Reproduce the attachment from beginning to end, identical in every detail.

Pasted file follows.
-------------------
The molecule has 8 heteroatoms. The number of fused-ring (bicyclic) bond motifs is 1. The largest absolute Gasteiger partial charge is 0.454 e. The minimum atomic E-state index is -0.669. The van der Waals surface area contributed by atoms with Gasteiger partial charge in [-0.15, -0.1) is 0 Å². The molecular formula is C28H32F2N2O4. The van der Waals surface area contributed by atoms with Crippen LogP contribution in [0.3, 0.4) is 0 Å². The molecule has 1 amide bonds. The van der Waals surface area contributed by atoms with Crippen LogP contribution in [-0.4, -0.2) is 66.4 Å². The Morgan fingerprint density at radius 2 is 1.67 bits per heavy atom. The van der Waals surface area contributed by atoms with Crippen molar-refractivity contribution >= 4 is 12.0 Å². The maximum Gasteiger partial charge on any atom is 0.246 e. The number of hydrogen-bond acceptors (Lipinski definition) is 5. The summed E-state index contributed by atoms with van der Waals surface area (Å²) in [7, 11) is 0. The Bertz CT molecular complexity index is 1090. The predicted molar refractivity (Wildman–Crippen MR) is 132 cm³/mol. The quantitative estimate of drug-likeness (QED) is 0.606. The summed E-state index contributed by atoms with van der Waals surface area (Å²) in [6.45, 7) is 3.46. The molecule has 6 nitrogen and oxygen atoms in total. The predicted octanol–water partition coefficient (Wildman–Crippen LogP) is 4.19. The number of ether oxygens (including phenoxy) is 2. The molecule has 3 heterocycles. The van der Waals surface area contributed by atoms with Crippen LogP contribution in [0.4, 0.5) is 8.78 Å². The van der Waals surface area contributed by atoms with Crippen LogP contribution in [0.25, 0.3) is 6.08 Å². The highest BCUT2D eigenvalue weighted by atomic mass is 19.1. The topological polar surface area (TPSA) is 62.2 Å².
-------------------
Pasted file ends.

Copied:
The molecule has 8 heteroatoms. The number of fused-ring (bicyclic) bond motifs is 1. The largest absolute Gasteiger partial charge is 0.454 e. The minimum atomic E-state index is -0.669. The van der Waals surface area contributed by atoms with Gasteiger partial charge in [-0.15, -0.1) is 0 Å². The molecular formula is C28H32F2N2O4. The van der Waals surface area contributed by atoms with Crippen LogP contribution in [0.3, 0.4) is 0 Å². The molecule has 1 amide bonds. The van der Waals surface area contributed by atoms with Crippen LogP contribution in [-0.4, -0.2) is 66.4 Å². The Morgan fingerprint density at radius 2 is 1.67 bits per heavy atom. The van der Waals surface area contributed by atoms with Crippen molar-refractivity contribution >= 4 is 12.0 Å². The maximum Gasteiger partial charge on any atom is 0.246 e. The number of hydrogen-bond acceptors (Lipinski definition) is 5. The summed E-state index contributed by atoms with van der Waals surface area (Å²) in [7, 11) is 0. The Bertz CT molecular complexity index is 1090. The predicted molar refractivity (Wildman–Crippen MR) is 132 cm³/mol. The quantitative estimate of drug-likeness (QED) is 0.606. The summed E-state index contributed by atoms with van der Waals surface area (Å²) in [6.45, 7) is 3.46. The molecule has 6 nitrogen and oxygen atoms in total. The predicted octanol–water partition coefficient (Wildman–Crippen LogP) is 4.19. The number of ether oxygens (including phenoxy) is 2. The molecule has 3 heterocycles. The van der Waals surface area contributed by atoms with Crippen LogP contribution in [0.4, 0.5) is 8.78 Å². The van der Waals surface area contributed by atoms with Crippen LogP contribution in [0.25, 0.3) is 6.08 Å². The highest BCUT2D eigenvalue weighted by atomic mass is 19.1. The topological polar surface area (TPSA) is 62.2 Å².